Last week I posted a link on my Facebook page to a blog post titled “What Single People Wish Married People Knew.” The author offers that there’s a kind of un-vocalized formula prevalent in the evangelical church: that when we singles “let go” of finding our spouses and give the burden of it to the Lord, then we will meet our match. She says that it’s a formula that hurts single people because it makes us feel like the reason we don’t have a life partner is because of something we’ve done, or rather because of something we haven’t done: we haven’t “let go.” So then, she wishes married people knew that this was a formula that was being put out there, and that it’s damaging, and that there are better things to say to single people.
I like this blog post. I think she’s right, and I think she says good things, and that’s exactly why I shared the link on my Facebook page. Lord knows I could tell my story of singleness with the same language.
I “let go” of the “burden” of being single a long time ago. I won’t say it’s true of every day, but most days being single is my joy, actually. I get a lot out of being single. I have time to read and write and I don’t have to share the remote control with anyone. If I want to watch a Law & Order:SVU marathon, I can do that. I don’t have to watch football. And I have time to go out to dinner with my friends, and meet my youth girls for coffee, and I can pick up the check for these outings if I want because I’m spending my own money. I have time and energy to invest in a lot of relationships, because I’m not solely focused on one person most of the time. And instead of dropping thousands of dollars on a wedding, I spent it on my education. And I wouldn’t trade that for anything. Not in a million years. Not for a million dollars.
Like Kate says in her blog post, though, married people are not the enemy. In fact, married people are my very best friends. For the last two years, I’ve had Tuesday dinners at Matt and Jesse’s house. It started because I was interning in Philadelphia, working crazy hours, commuting three hours almost every day, and very rarely eating meals that I couldn’t pick up at a drive-thru window. On Tuesdays, I had an hour between rolling back into town and having to be at my friend Liz’s for our small group Bible study, of which Jesse was also a part. So, we stared having dinner before Bible study because my married best friends wanted to take care of me and offering me a weekly meal became important to them, simply because they love me and feeding me was a tactile way for them to show that love to me. Because of this and the thousands of other ways they and my other married friends have loved me, I wouldn’t trade my married friends for a million single friends. Not in a million years. Not for a million dollars.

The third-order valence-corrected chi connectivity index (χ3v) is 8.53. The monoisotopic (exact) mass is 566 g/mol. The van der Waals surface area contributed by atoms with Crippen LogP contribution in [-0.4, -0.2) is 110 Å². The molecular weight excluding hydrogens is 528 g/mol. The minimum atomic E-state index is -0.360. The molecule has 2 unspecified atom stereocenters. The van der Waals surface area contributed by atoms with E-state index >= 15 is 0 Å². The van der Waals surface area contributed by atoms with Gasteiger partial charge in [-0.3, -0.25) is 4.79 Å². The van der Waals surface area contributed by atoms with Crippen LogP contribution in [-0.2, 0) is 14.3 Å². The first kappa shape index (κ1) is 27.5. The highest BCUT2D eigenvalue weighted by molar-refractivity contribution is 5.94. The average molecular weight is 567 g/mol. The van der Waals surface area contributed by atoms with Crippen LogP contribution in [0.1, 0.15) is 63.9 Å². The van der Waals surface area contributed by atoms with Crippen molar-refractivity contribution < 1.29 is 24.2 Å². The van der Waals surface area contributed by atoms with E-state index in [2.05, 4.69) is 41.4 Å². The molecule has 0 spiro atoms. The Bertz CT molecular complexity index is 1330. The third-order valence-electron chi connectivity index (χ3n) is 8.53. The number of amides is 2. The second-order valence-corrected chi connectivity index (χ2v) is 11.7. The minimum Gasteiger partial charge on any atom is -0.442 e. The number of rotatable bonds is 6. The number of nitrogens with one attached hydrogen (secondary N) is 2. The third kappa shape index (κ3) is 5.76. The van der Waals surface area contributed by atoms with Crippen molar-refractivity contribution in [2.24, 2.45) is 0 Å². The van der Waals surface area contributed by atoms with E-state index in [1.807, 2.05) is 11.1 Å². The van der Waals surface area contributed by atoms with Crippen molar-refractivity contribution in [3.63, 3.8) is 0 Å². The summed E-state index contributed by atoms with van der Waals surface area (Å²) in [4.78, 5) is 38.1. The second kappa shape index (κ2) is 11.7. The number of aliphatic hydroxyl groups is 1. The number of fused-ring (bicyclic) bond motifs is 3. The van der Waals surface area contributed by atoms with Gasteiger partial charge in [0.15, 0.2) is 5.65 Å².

I love that my BFFs and I get to be a picture of something different in the Church; we’re the variables that make the formula fall flat. Because we operate in unity, not allowing division to creep in because they’re married and I’m single. We talk about my bad dates and their broken refrigerator, and the latest reasons we’ve had to take our dogs to the vet, and we talk about how we can all plug into our church better. We share the struggles we’re facing because they’re the issues on the table and we want to help each other through them. We talk about my book, and their coming baby, and we talk about how we love Jesus a little bit more every day. We celebrate with each other in life’s joys because we’re family to each other, and that’s just what family does. Which is all to say that we cry with each other, and we laugh with each other, and we do this simply because we love each other.
One of my greatest hopes is that the Church becomes a place that feels like sitting at my friends’ kitchen island, where it doesn’t matter that someone’s single and others are married, because we’re laughing and crying and loving each other. Because that’s just what family does.